Camp Muir Classic

Sean, Tim and I did some mid-summer skiing just about a week ago. We day tripped over to Mt. Rainier and though we didn’t really luck out with the weather, we had a great time.

We got a reasonable start at Paradise, with plans to take it as we went, and immediately ran into this:



Thick fog the whole tour up.  Luckily the NPS and guide services had kindly flagged the standard route to Camp Muir the whole way up, and I was somewhat familiar with the mountain from my last visit.



Our best view until we broke the clouds, the Nisqually terminus below Panorama point. We made good progress up the first half of the tour, but began to slow down through the multiple transitions, and lack of visibility. The whole Muir snowfield is fairly safe in good weather, with many parties ascending and descending, flags, and fairly distinct ridges to either side. Nevertheless with poor visibility, we stuck together to took it slow and steady, especially with the recent accidents on the mountain.



Tim snapped about half the photos of the trip on his own camera.


Sean and I during a snack break.

Higher up, we continued following the well-worn path and flags, without much change.





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We were getting a bit demoralized by the fog, and weren’t originally planning to go all the way to Muir, but heard Muir was only a short ways ahead when my phone died ~8700 ft. Just as we were cramping up and having thoughts of stopping, we broke through the clouds.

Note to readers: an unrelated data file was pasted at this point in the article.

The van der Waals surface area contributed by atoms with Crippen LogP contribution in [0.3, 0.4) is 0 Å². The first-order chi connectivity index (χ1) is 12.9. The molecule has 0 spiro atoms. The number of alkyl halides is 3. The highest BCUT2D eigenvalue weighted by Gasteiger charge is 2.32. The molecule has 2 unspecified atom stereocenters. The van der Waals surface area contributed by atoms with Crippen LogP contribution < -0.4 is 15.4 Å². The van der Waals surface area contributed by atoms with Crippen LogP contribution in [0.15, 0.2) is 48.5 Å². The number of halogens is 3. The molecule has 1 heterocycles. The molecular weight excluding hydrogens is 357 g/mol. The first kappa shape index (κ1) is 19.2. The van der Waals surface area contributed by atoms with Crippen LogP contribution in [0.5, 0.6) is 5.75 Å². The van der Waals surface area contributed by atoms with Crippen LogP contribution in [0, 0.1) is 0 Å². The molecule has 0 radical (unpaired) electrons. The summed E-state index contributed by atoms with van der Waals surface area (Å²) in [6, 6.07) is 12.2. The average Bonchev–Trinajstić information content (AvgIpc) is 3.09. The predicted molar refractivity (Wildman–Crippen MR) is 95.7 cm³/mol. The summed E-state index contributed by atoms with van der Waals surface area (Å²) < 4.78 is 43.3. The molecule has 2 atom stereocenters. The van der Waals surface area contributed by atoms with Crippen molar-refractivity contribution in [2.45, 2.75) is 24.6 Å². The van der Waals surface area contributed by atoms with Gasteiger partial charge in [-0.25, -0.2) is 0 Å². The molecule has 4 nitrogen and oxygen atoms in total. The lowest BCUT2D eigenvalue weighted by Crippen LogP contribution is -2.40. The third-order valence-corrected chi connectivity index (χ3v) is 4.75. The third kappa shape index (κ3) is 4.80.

We trudged the last bit up to the Camp and took it easy for awhile at 10,000 feet. Finally we got some well deserved views. It was fun hanging around. Other groups were mainly camped out, with a few other skiers getting ready to descend, who kindly took our picture.



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After some rejuvenating snacking, we geared up for a slow descent into fog.


The first 20 or so turns were creamy, and fresh from a few inches the night before, making the whole thing worth it.


Sean heads off.


Me vs. the fog.


Tim coming to join us.

Then it was back to fogginess and low visibility, which meant, follow the flags and tracks, and stick together.


We got slightly separated at one point, since visibility was that bad, but met up fairly quickly at the next transition point, and stuck together the rest of the way back to Paradise, marking just about a 5k vert day.

On our way out, we saw some local wildlife.


Of course the clouds were hanging right at Paradise, so descending down the mountain held some great views.


On our way home, the weather decided it was about time to clear up and become gorgeous.


And finally, we were back to Seattle.


See you guys on the next tour!


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